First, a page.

MEMORANDUM OPINION AND ORDER
MARVIN E. ASPEN, UNITED STATES DISTRICT JUDGE
An Illinois criminal trial court convicted petitioner Robert Gaston of armed robbery and home invasion in March 1983. We have before us now both Gaston's habeas corpus petition and respondent Jerry Gilmore's motion to dismiss the petition for failure to exhaust state court remedies. For the reasons set forth below, we grant Gilmore's motion and dismiss the petition.
The Illinois Appellate Court vacated and remanded Gaston's 1983 conviction. See People v. Gaston, 125 Ill. App. 3d 7, 11, 465 N.E.2d 631, 635, 80 Ill. Dec. 519 (1st Dist. 1984), cert. denied, 469 U.S. 1221, 105 S. Ct. 1209, 84 L. Ed. 2d 351 (1985). It directed the trial court to conduct an evidentiary hearing regarding the possible bias on the part of the jury foreman. Id. at 11, 465 N.E.2d at 634. On remand, the trial court conducted the hearing and reinstated the conviction and sentence. Gaston's public defender filed a notice of appeal in September 1985, which appeal was dismissed on June 22, 1987 for want of prosecution. Gaston filed his federal habeas petition on October 11, 1990.
Gilmore argues that Gaston has failed to exhaust his available state remedies, and that because the state court system offers Gaston a potential remedy, we must refrain from exercising our habeas jurisdiction. See Perry v. Fairman, 702 F.2d 119, 120 (7th Cir. 1983).
It is, of course, axiomatic that federal habeas consideration is premature when state courts have not had a full and fair opportunity to review a petitioner's constitutional claims. 28 U.S.C. § 2254(b), (c); see also United States ex rel. Simmons v. Gramley, 915 F.2d 1128, 1131-32 (7th Cir. 1990) (citing Picard v. Connor, 404 U.S. 270, 276, 92 S. Ct. 509, 512, 30 L. Ed. 2d 438 (1971)). Available state remedies have been exhausted when they have been presented to the highest state court for a ruling on the merits of the claim, or when state remedies are no longer available to the petitioner. Id. at 1132 (citation omitted).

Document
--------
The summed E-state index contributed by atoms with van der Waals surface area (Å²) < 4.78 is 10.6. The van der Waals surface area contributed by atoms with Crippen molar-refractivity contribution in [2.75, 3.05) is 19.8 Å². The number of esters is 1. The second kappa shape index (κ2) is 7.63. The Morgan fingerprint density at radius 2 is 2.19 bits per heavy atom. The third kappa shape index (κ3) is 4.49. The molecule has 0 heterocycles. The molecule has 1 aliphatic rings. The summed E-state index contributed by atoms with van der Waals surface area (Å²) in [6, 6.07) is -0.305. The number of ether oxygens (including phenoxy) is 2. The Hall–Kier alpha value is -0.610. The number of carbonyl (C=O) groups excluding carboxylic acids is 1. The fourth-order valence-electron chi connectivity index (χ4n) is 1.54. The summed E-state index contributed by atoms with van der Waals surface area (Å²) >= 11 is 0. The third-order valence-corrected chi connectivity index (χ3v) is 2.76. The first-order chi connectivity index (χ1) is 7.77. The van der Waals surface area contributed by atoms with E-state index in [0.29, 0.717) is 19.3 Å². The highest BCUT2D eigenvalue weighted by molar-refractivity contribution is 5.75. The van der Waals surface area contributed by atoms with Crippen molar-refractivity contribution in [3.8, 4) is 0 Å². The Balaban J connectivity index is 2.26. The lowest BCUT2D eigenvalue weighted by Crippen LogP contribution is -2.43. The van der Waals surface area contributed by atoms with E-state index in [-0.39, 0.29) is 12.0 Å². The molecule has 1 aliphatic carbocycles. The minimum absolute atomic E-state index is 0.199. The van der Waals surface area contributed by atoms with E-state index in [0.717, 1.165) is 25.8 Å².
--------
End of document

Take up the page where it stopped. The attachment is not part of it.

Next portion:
Reading Gaston's pro se papers here as broadly as is reasonable, we believe that his essential contention is that the failure of the public defender to file an appellate brief (or otherwise adequately represent him) abridged his right to appeal.
This would appear to be a classic ineffective assistance of counsel argument. When a petitioner "has failed to raise an issue on direct appeal because he has been deprived of 'competent counsel on appeal,' the [Illinois] Post-Conviction Hearing Act is still an available vehicle for reviewing that issue." United States ex rel. Milone v. Camp, 643 F. Supp. 679, 682-83 (N.D. Ill. 1986) (citing People v. Frank, 48 Ill. 2d 500, 272 N.E.2d 25, 27 (1971)). Like the Camp court, we assume for purposes of the motion to dismiss that petitioner's allegation of incompetence is true; thus, Gaston will
come squarely within the "fundamental fairness" exception to the res judicata-waiver rule as articulated in People v. Frank, supra. Under that exception, the post-conviction courts . . . will consider [the] merits [of petitioner's constitutional claims] because Illinois law does not charge a prisoner with waiver of claims not raised on appeal when, as alleged here, that failure was due to ineffective counsel. . . . [Petitioner] must apply to the Illinois post-conviction courts before he is entitled to seek relief from a federal district court . . . .